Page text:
July 19, 2023

Safety Officials View Last Weekend’s Storms As the “New Normal”

By Anne Levin

The fast-moving downpour that left at least five people dead in Lower Makefield Township, Pa. this past weekend was not as destructive in Princeton. But with 3.6 inches of rain falling on already saturated ground in less than an hour, the area was not without incident.

According to Michael Yeh, Princeton’s director of emergency services, the storm’s impact was centered on the north end of the town. There were two water rescue responses — one at Route 206 and Mountain Avenue; the other at Christopher Drive, just off Rosedale Road.

“They weren’t critical. The water was just fast-moving and it disabled their vehicles,” Yeh said of the rescues, which involved the Princeton Fire Department and Princeton First Aid and Rescue Squad. But while the area escaped devastating impact, Yeh cautions that a life-threatening scenario could occur at any time.

“Unfortunately, there is a lot more localized, very intensive rainfall than in the past,” Yeh said. “We saw upwards of six inches in Bucks County and Hopewell on Saturday. These kinds of storms are much more frequent. They used to call them century storms, and now we’re seeing them a couple times a year.”

About six trees fell during the storm, and some electrical wires came down, causing traffic lights to go out. There was some damage to Great Road between Preserve Drive and Stuart Road. “The edge of the road on the southbound side was deteriorated because of the rainwater runoff, exposing a gas line,” said Yeh. “PSE&G made repairs and fixed it the next day.”

Also impacted was Pretty Brook Road near Brooks Bend, where debris was in the roadway. The Princeton Fire Department cleared it away and reopened the street. Princeton’s Department of Public Works cleared storm drains, which Yeh urges homeowners to do as well.

“We want to ask everybody to clear storm drain inlets near their own properties,” he said. “That will keep their homes safe from flooding. If they can’t do it, contact us.”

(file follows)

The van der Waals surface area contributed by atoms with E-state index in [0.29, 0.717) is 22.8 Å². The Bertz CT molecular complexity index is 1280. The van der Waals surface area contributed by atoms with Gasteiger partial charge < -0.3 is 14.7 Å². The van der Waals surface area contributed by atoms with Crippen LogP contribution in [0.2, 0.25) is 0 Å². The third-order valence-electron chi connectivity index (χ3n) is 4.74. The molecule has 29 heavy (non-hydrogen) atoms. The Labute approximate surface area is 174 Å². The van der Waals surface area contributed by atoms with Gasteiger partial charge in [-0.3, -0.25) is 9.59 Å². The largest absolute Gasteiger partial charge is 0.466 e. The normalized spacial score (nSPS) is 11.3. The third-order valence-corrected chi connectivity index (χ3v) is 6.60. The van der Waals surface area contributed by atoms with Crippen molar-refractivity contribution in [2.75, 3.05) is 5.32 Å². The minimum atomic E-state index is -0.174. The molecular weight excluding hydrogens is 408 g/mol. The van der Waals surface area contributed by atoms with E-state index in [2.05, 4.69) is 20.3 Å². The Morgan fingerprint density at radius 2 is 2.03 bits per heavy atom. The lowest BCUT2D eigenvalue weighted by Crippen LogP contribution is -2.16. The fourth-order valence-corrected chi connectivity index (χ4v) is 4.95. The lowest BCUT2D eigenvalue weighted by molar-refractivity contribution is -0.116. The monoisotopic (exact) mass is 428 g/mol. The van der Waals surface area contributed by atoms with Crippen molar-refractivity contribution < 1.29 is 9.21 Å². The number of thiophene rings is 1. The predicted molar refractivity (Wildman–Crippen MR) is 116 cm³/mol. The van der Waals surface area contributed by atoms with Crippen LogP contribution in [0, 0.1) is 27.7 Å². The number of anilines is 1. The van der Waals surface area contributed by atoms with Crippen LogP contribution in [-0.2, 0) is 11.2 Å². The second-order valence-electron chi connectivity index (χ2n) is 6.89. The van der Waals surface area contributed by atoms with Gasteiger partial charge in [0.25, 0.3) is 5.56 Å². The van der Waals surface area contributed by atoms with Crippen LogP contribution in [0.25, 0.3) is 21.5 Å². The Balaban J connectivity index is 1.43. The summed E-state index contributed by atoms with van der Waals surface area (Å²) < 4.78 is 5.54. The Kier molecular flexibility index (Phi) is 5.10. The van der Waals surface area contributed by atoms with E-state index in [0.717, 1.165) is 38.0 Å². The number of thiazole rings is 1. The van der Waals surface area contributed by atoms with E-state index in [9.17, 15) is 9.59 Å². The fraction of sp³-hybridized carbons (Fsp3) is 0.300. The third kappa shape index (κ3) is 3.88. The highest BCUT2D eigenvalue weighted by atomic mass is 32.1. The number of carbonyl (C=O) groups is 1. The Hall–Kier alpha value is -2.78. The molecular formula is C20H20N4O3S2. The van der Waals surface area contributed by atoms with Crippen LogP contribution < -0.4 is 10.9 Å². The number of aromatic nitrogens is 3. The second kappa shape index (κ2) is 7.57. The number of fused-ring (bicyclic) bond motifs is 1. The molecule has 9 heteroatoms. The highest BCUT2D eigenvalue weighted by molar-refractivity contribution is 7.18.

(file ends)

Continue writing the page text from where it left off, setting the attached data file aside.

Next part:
As of Tuesday afternoon, rescue works had still not located the missing infant and toddler who were swept away in the Saturday storm on Taylorsville Road in Bucks County, Pa. The children are from a family of six whose car got trapped by rushing waters during the torrential downpour.

The father and grandmother of the South Carolina family, who were visiting relatives in the area, managed to escape with their four-year-old son. But the mother and two younger ones were swept away. The mother, who has been located, did not survive. Among the other people killed in the storm, which swept away some 11 vehicles, are a married couple and two other women.

Area emergency personnel and police urge the public to play it safe during weather events. “The biggest thing for us is to ask people to stay off the road during a storm,” said Captain Christopher Tash of the Princeton Police Department. “Some streets can flood very quickly. This is not only for their safety, but for the safety of first responders and utility trucks that go out there.”

In the case of the motorists on Taylorsville Road, “The flood waters overtook them. They didn’t drive into the flood — at least that is my understanding,” said Yeh. “But when there is a flooded road, it sometimes may seem that it’s not that deep. It’s hard to judge. So don’t take that chance.”